Wednesday, October 29, 2014

Leading a Child to Christ

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Biblical Parenting Podcast Episode #19: Leading a Child to Christ


The most important job we have as parents is to pass the faith to our kids. Do you know how to lead your child to a personal commitment to Jesus Christ? Listen to this podcast episode for some specific ideas. Hear more at www.biblicalparenting.org/podcasts

Tuesday, October 28, 2014

You Be The Leader Game

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Another Parenting Tip from The National Center for Biblical Parenting…
One activity that fosters cooperation in family life is the "You be the Leader" game. This game has three parts. In the first part, choose an activity and someone to lead. The activity might be cleaning up the kitchen after dinner, washing the car, raking the leaves, organizing the playroom, shopping for groceries, or some other household chore. The leader could be Dad or Mom or one of the children. It's best to play this several times and change the leader.

In the second part of the activity the leader leads the family to complete the task. This is often a challenge when a seven-year-old or fifteen-year-old is leading, but that's all part of the lesson. Don't break roles and take over the leadership.

When Dad isn't the leader, he might begin to argue and then catch himself and say, "Oh, I'm sorry. That wasn't honoring." When Mom isn't leading, she may begin to complain in a whiny voice. Actions like these add to the fun and become visual examples of problems that followers experience.

The third part of the game is the most important. Sit down and discuss the experience. Ask questions like, "What did you find difficult about leading?" "What did you find difficult about following?" "Do you prefer to lead or follow?" "Why?" "What makes leading easy?" "What makes following easy?" Use these questions to talk about your specific experience, but also discuss leading and following in general. Be transparent and share some of the struggles you face.

After doing this activity, one mom shared that she would prefer to follow but is often thrown into a leadership role. Dad, on the other hand, would prefer to lead in some situations but he must follow because Mom is regularly involved in that area of family life. The young daughter shared how leading is made more difficult when followers complain or are uncooperative. Dad also talked about being a follower at work. Sometimes he needs to be a helpful participant, and look for opportunities to encourage others to reach their goals.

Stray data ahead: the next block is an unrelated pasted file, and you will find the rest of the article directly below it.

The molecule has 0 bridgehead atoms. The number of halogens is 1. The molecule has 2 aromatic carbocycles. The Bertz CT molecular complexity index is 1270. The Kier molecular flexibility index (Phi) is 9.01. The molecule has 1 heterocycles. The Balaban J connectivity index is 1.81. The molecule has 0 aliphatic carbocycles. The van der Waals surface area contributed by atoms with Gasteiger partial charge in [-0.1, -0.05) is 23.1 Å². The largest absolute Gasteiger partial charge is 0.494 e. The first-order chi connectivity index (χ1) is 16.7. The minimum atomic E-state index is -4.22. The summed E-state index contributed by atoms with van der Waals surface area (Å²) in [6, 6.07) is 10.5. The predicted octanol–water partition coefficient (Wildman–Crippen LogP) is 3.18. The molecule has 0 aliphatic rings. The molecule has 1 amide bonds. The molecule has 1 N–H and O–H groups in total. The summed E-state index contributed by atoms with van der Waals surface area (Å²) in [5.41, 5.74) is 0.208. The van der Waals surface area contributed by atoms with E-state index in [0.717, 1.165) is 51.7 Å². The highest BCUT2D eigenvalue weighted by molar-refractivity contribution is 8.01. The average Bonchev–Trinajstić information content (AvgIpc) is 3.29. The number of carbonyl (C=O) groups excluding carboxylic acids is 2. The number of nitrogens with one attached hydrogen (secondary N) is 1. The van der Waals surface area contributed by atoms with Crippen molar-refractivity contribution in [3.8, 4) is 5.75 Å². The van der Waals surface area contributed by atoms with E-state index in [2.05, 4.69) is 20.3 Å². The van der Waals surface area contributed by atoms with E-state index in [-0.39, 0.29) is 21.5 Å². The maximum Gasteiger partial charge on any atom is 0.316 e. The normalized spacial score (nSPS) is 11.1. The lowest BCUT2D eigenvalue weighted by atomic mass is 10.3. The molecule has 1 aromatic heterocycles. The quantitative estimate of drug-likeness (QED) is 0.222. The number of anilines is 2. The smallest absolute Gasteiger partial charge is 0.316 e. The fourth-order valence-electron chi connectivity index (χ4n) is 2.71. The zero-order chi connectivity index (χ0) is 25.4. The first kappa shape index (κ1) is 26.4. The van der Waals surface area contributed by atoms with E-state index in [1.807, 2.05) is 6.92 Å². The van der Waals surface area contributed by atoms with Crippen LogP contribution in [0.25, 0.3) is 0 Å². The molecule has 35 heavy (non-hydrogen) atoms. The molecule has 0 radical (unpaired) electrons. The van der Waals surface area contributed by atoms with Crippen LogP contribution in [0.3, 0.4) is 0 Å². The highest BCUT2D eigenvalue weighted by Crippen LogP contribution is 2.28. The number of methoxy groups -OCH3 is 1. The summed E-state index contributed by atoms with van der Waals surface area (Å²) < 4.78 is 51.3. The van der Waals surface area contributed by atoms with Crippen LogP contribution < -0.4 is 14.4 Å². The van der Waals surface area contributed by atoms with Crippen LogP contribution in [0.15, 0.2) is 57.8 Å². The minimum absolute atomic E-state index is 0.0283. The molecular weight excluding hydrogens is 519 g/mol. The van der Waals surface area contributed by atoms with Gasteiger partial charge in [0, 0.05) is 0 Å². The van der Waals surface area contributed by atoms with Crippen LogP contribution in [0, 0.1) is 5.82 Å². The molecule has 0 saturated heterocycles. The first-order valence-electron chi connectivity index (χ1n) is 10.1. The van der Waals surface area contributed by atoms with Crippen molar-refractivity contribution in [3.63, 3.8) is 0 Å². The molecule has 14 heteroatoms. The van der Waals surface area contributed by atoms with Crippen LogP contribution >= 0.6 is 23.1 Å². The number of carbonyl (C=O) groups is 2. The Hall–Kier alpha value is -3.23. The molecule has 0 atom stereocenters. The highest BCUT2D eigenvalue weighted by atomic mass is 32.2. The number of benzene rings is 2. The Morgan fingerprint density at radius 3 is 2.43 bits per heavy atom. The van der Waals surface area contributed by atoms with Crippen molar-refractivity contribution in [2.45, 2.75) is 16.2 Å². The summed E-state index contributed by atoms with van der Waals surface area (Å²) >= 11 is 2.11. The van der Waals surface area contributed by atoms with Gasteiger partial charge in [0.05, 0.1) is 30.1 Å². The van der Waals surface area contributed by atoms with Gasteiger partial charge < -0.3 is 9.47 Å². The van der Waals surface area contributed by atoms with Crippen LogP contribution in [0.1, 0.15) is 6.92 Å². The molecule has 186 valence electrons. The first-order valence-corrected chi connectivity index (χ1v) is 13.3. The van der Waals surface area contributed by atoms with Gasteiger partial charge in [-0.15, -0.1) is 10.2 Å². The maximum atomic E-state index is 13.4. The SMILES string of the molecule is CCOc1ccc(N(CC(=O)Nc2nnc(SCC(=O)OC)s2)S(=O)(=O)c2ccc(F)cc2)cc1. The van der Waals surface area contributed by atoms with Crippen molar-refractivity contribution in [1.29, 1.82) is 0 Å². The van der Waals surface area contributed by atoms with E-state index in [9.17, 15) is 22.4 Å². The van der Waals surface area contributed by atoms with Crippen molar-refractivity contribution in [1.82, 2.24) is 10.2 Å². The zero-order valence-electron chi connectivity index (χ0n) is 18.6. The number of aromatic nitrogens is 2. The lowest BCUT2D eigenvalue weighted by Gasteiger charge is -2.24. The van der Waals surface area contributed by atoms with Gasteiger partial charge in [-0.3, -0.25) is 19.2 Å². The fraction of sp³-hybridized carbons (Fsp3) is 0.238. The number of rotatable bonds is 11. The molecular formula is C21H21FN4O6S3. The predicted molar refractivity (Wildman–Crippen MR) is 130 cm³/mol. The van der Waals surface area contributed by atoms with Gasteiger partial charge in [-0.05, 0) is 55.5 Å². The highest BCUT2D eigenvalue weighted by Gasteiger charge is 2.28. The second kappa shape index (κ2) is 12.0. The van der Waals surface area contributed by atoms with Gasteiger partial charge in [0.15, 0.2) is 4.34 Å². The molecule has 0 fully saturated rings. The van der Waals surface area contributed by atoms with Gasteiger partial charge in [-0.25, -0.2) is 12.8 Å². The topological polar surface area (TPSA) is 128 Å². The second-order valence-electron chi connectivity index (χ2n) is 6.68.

This parenting tip comes from the book Say Goodbye to Whining, Complaining, and Bad Attitudes, In You and Your Kids, the book about Honor by Dr Scott Turansky and Joanne Miller, RN, BSN. 

Wednesday, October 22, 2014

Talk to Teens about Character

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Another Parenting Tip from The National Center for Biblical Parenting…
Teens are at an important stage in life where they are developing their own value system. Sometimes teens seem unresponsive to parental leadership but what you say has more weight than you imagine. Take time to identify character strengths and weaknesses and then respond accordingly.

When you see a problem, relating a consequence to the specific weakness can be more productive than just "grounding" a teen.

You might say, "I sense an ungrateful spirit in you, yet you seem to continually want me to sacrifice. I don't mind helping you, but I'm going to say no this time and I'll watch and see if your gratefulness increases for the things I'm already doing for you." This type of response teaches young people the value of gratefulness instead of just considering their own goals and desires.

A teen who lacks thoughtfulness about household chores may need a contract where parents agree to drive to an activity if the teen agrees to clean out the car. This again forces young people to give up demandingness and think of the needs of others. Sometimes teens want to come and go as they please but expect food on the table and their clothes cleaned.

One mom who was raising her fifth teenager said, "Alan is 13 now. When he was in kindergarten he was diagnosed with ADHD. He is often assertive in order to control situations. My husband and I have learned over the years that what we see as areas of weakness can turn into areas of strength later on. Alan is daring, not afraid to try something new. This last summer he went on a mission trip and was the youngest member of the team. He did well and was bolder than many of the adults. They found his assertiveness an encouragement."